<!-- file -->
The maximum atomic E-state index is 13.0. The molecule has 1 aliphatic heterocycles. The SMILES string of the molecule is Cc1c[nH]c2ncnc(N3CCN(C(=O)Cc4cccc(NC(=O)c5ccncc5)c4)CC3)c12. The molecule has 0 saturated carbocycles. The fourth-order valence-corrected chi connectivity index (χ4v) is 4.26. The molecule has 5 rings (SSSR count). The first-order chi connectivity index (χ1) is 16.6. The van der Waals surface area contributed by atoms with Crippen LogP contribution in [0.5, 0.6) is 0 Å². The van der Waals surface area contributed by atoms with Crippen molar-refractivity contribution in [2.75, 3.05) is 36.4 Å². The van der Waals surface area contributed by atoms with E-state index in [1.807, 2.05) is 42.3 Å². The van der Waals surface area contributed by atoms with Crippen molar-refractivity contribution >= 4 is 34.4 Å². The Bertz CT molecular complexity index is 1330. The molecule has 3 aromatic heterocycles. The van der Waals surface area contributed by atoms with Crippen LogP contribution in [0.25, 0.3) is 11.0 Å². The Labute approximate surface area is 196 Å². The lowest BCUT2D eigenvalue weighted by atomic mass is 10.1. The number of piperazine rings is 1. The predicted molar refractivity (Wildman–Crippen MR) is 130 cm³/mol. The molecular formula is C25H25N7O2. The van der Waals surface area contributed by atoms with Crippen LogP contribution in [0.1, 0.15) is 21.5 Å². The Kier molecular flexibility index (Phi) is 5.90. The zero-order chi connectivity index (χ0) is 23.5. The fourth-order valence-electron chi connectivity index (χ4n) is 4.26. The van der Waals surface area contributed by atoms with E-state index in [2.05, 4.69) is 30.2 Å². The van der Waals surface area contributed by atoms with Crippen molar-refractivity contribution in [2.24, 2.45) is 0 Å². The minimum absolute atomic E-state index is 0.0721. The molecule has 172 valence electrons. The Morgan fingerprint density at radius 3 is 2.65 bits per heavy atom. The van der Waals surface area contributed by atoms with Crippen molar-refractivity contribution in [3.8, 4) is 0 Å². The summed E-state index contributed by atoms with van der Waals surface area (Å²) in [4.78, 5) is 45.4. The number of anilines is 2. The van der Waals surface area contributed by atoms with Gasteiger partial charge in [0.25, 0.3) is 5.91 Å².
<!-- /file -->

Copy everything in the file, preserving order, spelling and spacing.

The maximum atomic E-state index is 13.0. The molecule has 1 aliphatic heterocycles. The SMILES string of the molecule is Cc1c[nH]c2ncnc(N3CCN(C(=O)Cc4cccc(NC(=O)c5ccncc5)c4)CC3)c12. The molecule has 0 saturated carbocycles. The fourth-order valence-corrected chi connectivity index (χ4v) is 4.26. The molecule has 5 rings (SSSR count). The first-order chi connectivity index (χ1) is 16.6. The van der Waals surface area contributed by atoms with Crippen LogP contribution in [0.5, 0.6) is 0 Å². The van der Waals surface area contributed by atoms with Crippen molar-refractivity contribution in [2.75, 3.05) is 36.4 Å². The van der Waals surface area contributed by atoms with E-state index in [1.807, 2.05) is 42.3 Å². The van der Waals surface area contributed by atoms with Crippen molar-refractivity contribution >= 4 is 34.4 Å². The Bertz CT molecular complexity index is 1330. The molecule has 3 aromatic heterocycles. The van der Waals surface area contributed by atoms with Crippen LogP contribution in [0.25, 0.3) is 11.0 Å². The Labute approximate surface area is 196 Å². The lowest BCUT2D eigenvalue weighted by atomic mass is 10.1. The number of piperazine rings is 1. The predicted molar refractivity (Wildman–Crippen MR) is 130 cm³/mol. The molecular formula is C25H25N7O2. The van der Waals surface area contributed by atoms with Crippen LogP contribution in [0.1, 0.15) is 21.5 Å². The Kier molecular flexibility index (Phi) is 5.90. The zero-order chi connectivity index (χ0) is 23.5. The fourth-order valence-electron chi connectivity index (χ4n) is 4.26. The van der Waals surface area contributed by atoms with E-state index in [2.05, 4.69) is 30.2 Å². The van der Waals surface area contributed by atoms with Crippen molar-refractivity contribution in [2.24, 2.45) is 0 Å². The minimum absolute atomic E-state index is 0.0721. The molecule has 172 valence electrons. The Morgan fingerprint density at radius 3 is 2.65 bits per heavy atom. The van der Waals surface area contributed by atoms with Crippen molar-refractivity contribution in [3.8, 4) is 0 Å². The summed E-state index contributed by atoms with van der Waals surface area (Å²) in [4.78, 5) is 45.4. The number of anilines is 2. The van der Waals surface area contributed by atoms with Gasteiger partial charge in [0.25, 0.3) is 5.91 Å².